Jayantibhai Bhenkarbhai v. State of Gujarat [2002 SC] Notes | Study Current Affairs & General Knowledge - CLAT

CLAT: Jayantibhai Bhenkarbhai v. State of Gujarat [2002 SC] Notes | Study Current Affairs & General Knowledge - CLAT

The document Jayantibhai Bhenkarbhai v. State of Gujarat [2002 SC] Notes | Study Current Affairs & General Knowledge - CLAT is a part of the CLAT Course Current Affairs & General Knowledge.
All you need of CLAT at this link: CLAT

Jayantibhai Bhenkarbhai v. State of Gujarat [2002 SC] Notes | Study Current Affairs & General Knowledge - CLAT

Facts not otherwise relevant are relevant, according to Section 11 of the Evidence Act of 1872, if they are inconsistent with any fact in issue or relevant fact, or if they make the existence or non-existence of any fact in issue or relevant fact highly probable or improbable by themselves or in conjunction with other facts.

Illustration demonstrates the alibi plea, which is derived from Section 11. (a). The word "alibi" comes from the Latin word "alibis," which meaning "elsewhere." It is a convenient term for an accused's defence claiming he was so far away from the scene of the crime that he could not possibly have participated in the crime. The Indian Penal Code or any other law does not recognise alibi as a special or general exception. The fact that facts that are contradictory with the fact in issue are significant is only a rule of evidence recognised in Section 11 of the Evidence Act.

The prosecution bears the burden of proving the accused's guilt by proving the commission of the crime, and this burden is not lightened by the fact that the accused has chosen the alibi defence. The accused's alibi plea should only be considered when the prosecution's burden of proof has been satisfactorily discharged. If the prosecution has failed to meet its burden of establishing the accused's guilt beyond a reasonable doubt, it may not be essential to consider whether the accused has succeeded in demonstrating his or her alibi defence. However, once the prosecution has satisfied its duty, it is the responsibility of the accused who has entered an alibi plea to prove it with certainty in order to rule out the possibility of his presence at the place and time in question. The court is required to weigh in scales the evidence presented by the prosecution in demonstrating the accused's guilt and the evidence presented by the accused in proving his alibi defence.

If the accused's evidence is of such high quality and standard that the court may entertain some reasonable doubt about his attendance at the scene of the crime, the court will assess the prosecution's evidence to see if it leaves any room for the defence of alibi. The accused's burden is undeniably onerous. This stems from Section 103 of the Evidence Act, which states that the person who asks the court to believe in the existence of a fact bears the burden of evidence. When weighing the prosecution and defence cases against each other, if the balance tips in favour of the accused, the prosecution will fail, and the accused will be entitled to the benefit of the reasonable doubt that will emerge in the trial.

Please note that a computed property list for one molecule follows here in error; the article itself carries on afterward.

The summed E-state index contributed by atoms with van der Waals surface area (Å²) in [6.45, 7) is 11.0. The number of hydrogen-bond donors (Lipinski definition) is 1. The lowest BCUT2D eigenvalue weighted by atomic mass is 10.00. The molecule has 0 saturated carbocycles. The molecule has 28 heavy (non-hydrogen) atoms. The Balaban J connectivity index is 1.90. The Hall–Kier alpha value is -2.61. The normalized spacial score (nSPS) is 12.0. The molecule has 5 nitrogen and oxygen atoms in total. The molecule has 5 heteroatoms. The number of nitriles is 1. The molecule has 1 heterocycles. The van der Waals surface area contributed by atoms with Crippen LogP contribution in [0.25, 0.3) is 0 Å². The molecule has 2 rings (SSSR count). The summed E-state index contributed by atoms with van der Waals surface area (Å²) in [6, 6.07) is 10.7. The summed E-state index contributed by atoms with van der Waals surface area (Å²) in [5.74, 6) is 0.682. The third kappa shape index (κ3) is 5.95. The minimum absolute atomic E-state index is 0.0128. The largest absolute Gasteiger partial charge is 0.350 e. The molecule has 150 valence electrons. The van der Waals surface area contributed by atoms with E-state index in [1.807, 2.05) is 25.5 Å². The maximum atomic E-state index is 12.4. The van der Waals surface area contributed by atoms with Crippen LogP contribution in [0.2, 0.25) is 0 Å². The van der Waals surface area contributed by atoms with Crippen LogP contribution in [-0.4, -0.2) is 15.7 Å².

Returning to the facts and circumstances of the case, and considering the nature of the accusations levelled against the accused-appellant, as well as the overwhelming defence evidence adduced by the accused-appellant in support of his alibi plea, we believe that a reasonable doubt has been created in the prosecution case as to the accused-involvement appellant's in the incident. We have already stated that the High Court has found in favour of the accused-appellant, stating that his presence in Gandhinagar up to 11 a.m. on the day of the incident cannot be questioned. As a result, it's exceedingly unlikely that the accused-appellant could have returned to Village Singapur by the time the incident occurred.

For the reasons stated above, we believe that the accused-appellant is entitled to the benefit of the doubt and that his appeal should be granted.

Despite the fact that we believe Jayantibhai Bhenkarbhai, the accused-appellant before us, is entitled to an acquittal, we are aware that the High Court has found five accused persons guilty and condemned them under Section 149 IPC. With Jayantibhai, the accused-appellant before us, acquitted, the number of perpetrators in the incident is reduced to less than five, and the accusation brought under Section 149 IPC is dismissed. We may have looked into the legality and propriety of the non-appealing accused people' convictions as well, as part of our jurisdiction under Article 136 of the Constitution. In the facts and circumstances of this instance, however, we are hesitant to do so. Even if the charge brought under Section 149 IPC fails, the non-appealing accused parties could still be found guilty under Section 149 IPC.

The document Jayantibhai Bhenkarbhai v. State of Gujarat [2002 SC] Notes | Study Current Affairs & General Knowledge - CLAT is a part of the CLAT Course Current Affairs & General Knowledge.
All you need of CLAT at this link: CLAT

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